- Humaneness. Americans pride themselves on their humanity and their willingness to help the needy. The inhumanity of American drug policy thus has strong marketing possibilities. These include: (a) the denial of marijuana as a popular anti-nausea chemotherapy adjunct (see Treaster, 1991), (b) the medical benefits of marijuana (or THC) in glaucoma treatment, (c) the willingness of antidrug advocates and public officials to in effect sentence many drug users to death through the increased likelihood of AIDS in the absence of needle-exchange programs, to which America is singularly opposed among Western nations (Lurie et al., 1993).
- Effectiveness/cost. Beginning in the late 1980s, insurers largely decided that substance abuse treatment was not cost-effective (Peele, 1991a; Peele & Brodsky, 1994). Although in most cases this resulted simply in providing less intensive versions of the same therapies previously practiced in hospitals, many people continue to doubt the efficacy of standard disease- and hospital-based drug and alcohol treatment. Images of this ineffectiveness include: (a) prominent failures of treatment in cases such as that of Kitty Dukakis, (b) the revolving door for most of those in public treatment programs and many in private treatment, (c) the costly implications of filling American jails with drug law offenders, (d) the gargantuan overall costs of the disease/law enforcement system at a time when governmental and health costs are overwhelming U.S. public policy.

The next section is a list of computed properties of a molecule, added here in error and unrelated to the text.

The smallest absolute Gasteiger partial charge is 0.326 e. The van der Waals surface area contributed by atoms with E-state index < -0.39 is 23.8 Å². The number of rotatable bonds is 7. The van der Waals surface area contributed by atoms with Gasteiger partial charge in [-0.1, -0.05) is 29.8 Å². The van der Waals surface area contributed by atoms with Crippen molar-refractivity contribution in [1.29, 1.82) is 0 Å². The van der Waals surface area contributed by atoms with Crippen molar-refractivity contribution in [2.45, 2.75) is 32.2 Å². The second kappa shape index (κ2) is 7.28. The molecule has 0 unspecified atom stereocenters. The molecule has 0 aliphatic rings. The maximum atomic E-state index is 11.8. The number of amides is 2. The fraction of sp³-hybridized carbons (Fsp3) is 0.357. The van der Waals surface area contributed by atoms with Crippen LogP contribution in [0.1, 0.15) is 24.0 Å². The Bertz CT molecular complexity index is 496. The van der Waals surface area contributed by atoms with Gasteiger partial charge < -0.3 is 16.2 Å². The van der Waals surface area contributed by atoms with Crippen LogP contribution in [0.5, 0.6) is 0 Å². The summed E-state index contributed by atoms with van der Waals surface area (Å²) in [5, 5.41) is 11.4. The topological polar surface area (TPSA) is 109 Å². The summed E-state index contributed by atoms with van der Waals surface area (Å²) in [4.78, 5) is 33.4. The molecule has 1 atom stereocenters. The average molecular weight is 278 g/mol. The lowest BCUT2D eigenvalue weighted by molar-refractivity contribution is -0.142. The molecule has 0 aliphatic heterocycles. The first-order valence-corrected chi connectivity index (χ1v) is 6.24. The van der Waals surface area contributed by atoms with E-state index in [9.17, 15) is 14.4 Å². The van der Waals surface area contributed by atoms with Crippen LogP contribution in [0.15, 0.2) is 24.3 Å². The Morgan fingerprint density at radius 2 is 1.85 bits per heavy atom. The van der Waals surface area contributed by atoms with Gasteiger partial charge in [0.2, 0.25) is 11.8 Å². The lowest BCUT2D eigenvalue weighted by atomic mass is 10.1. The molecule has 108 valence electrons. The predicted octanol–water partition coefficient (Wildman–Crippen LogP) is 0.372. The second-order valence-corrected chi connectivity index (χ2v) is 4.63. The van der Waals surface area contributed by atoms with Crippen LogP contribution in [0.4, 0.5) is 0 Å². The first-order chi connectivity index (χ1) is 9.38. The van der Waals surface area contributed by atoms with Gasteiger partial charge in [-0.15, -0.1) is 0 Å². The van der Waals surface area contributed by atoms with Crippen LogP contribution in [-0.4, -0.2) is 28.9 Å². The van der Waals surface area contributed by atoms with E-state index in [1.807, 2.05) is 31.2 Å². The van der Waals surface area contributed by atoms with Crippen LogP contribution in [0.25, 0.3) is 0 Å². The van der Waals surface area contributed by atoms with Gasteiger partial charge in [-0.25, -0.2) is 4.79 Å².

- Justice. Americans are offended by unfairness in our legal and social system. Examples of these drug injustices include: (a) murderers in some prominent cases have received less time than some drug users, (b) the imprisoning of drug users who lead otherwise lawful and unexceptional existences, (c) the violation of the right to self-determination, which has become a popular conservative theme--even though in most cases the most virulent anti-drug voices are from the Conservative Right.
Useless and wildly expensive drug policies could continue unabated for years. But the possibility for epochal change in other areas of American life offers real opportunity for change in drug policy. Nonetheless, even as our healthcare, political, and economic systems evolve around us, such change can only occur if it is presented in terms of traditional American precepts.